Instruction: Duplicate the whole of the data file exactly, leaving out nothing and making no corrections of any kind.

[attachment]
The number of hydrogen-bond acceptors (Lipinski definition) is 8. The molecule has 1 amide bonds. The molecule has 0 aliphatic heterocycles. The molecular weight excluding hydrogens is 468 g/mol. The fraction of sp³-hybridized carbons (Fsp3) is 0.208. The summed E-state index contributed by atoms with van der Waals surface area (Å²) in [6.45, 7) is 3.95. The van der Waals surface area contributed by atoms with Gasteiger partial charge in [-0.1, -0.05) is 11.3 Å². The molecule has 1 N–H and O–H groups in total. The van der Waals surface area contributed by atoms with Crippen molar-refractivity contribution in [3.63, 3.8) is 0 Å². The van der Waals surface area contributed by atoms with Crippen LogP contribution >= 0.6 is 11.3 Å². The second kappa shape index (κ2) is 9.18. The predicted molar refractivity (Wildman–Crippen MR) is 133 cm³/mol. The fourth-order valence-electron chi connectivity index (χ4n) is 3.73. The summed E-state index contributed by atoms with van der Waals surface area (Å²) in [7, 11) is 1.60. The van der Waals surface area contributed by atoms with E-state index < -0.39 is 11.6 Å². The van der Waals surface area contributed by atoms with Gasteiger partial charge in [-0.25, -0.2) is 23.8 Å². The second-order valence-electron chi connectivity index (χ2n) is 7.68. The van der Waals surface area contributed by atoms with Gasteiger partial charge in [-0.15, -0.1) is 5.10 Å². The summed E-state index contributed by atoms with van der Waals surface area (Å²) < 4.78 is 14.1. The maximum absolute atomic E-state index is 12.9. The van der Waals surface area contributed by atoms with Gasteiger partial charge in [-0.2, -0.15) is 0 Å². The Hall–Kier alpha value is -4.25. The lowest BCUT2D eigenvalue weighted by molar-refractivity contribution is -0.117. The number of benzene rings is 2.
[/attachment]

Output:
The number of hydrogen-bond acceptors (Lipinski definition) is 8. The molecule has 1 amide bonds. The molecule has 0 aliphatic heterocycles. The molecular weight excluding hydrogens is 468 g/mol. The fraction of sp³-hybridized carbons (Fsp3) is 0.208. The summed E-state index contributed by atoms with van der Waals surface area (Å²) in [6.45, 7) is 3.95. The van der Waals surface area contributed by atoms with Gasteiger partial charge in [-0.1, -0.05) is 11.3 Å². The molecule has 1 N–H and O–H groups in total. The van der Waals surface area contributed by atoms with Crippen molar-refractivity contribution in [3.63, 3.8) is 0 Å². The van der Waals surface area contributed by atoms with Crippen LogP contribution >= 0.6 is 11.3 Å². The second kappa shape index (κ2) is 9.18. The predicted molar refractivity (Wildman–Crippen MR) is 133 cm³/mol. The fourth-order valence-electron chi connectivity index (χ4n) is 3.73. The summed E-state index contributed by atoms with van der Waals surface area (Å²) in [7, 11) is 1.60. The van der Waals surface area contributed by atoms with E-state index < -0.39 is 11.6 Å². The van der Waals surface area contributed by atoms with Gasteiger partial charge in [-0.25, -0.2) is 23.8 Å². The second-order valence-electron chi connectivity index (χ2n) is 7.68. The van der Waals surface area contributed by atoms with Gasteiger partial charge in [-0.15, -0.1) is 5.10 Å². The summed E-state index contributed by atoms with van der Waals surface area (Å²) < 4.78 is 14.1. The maximum absolute atomic E-state index is 12.9. The van der Waals surface area contributed by atoms with Gasteiger partial charge in [-0.2, -0.15) is 0 Å². The Hall–Kier alpha value is -4.25. The lowest BCUT2D eigenvalue weighted by molar-refractivity contribution is -0.117. The number of benzene rings is 2.